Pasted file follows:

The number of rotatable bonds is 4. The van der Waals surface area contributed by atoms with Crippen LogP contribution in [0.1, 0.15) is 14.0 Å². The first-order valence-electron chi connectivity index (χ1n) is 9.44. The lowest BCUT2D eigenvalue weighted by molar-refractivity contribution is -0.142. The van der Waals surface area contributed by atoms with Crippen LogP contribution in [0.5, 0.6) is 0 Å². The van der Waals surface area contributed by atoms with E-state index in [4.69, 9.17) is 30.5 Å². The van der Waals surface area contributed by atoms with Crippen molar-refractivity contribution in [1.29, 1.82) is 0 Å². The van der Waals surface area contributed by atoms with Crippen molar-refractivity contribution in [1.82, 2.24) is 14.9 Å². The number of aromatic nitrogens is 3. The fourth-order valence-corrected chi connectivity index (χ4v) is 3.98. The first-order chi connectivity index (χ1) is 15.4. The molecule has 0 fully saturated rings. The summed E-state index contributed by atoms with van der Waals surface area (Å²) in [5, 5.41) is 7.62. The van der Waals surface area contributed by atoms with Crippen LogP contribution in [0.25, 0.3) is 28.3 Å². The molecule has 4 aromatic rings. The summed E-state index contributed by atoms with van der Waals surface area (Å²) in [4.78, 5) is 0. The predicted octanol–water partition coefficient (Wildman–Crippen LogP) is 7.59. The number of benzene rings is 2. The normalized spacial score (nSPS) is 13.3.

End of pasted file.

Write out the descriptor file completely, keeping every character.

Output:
The number of rotatable bonds is 4. The van der Waals surface area contributed by atoms with Crippen LogP contribution in [0.1, 0.15) is 14.0 Å². The first-order valence-electron chi connectivity index (χ1n) is 9.44. The lowest BCUT2D eigenvalue weighted by molar-refractivity contribution is -0.142. The van der Waals surface area contributed by atoms with Crippen LogP contribution in [0.5, 0.6) is 0 Å². The van der Waals surface area contributed by atoms with E-state index in [4.69, 9.17) is 30.5 Å². The van der Waals surface area contributed by atoms with Crippen molar-refractivity contribution in [1.29, 1.82) is 0 Å². The van der Waals surface area contributed by atoms with Crippen molar-refractivity contribution in [1.82, 2.24) is 14.9 Å². The number of aromatic nitrogens is 3. The fourth-order valence-corrected chi connectivity index (χ4v) is 3.98. The first-order chi connectivity index (χ1) is 15.4. The molecule has 0 fully saturated rings. The summed E-state index contributed by atoms with van der Waals surface area (Å²) in [5, 5.41) is 7.62. The van der Waals surface area contributed by atoms with Crippen LogP contribution in [0.25, 0.3) is 28.3 Å². The molecule has 4 aromatic rings. The summed E-state index contributed by atoms with van der Waals surface area (Å²) in [4.78, 5) is 0. The predicted octanol–water partition coefficient (Wildman–Crippen LogP) is 7.59. The number of benzene rings is 2. The normalized spacial score (nSPS) is 13.3.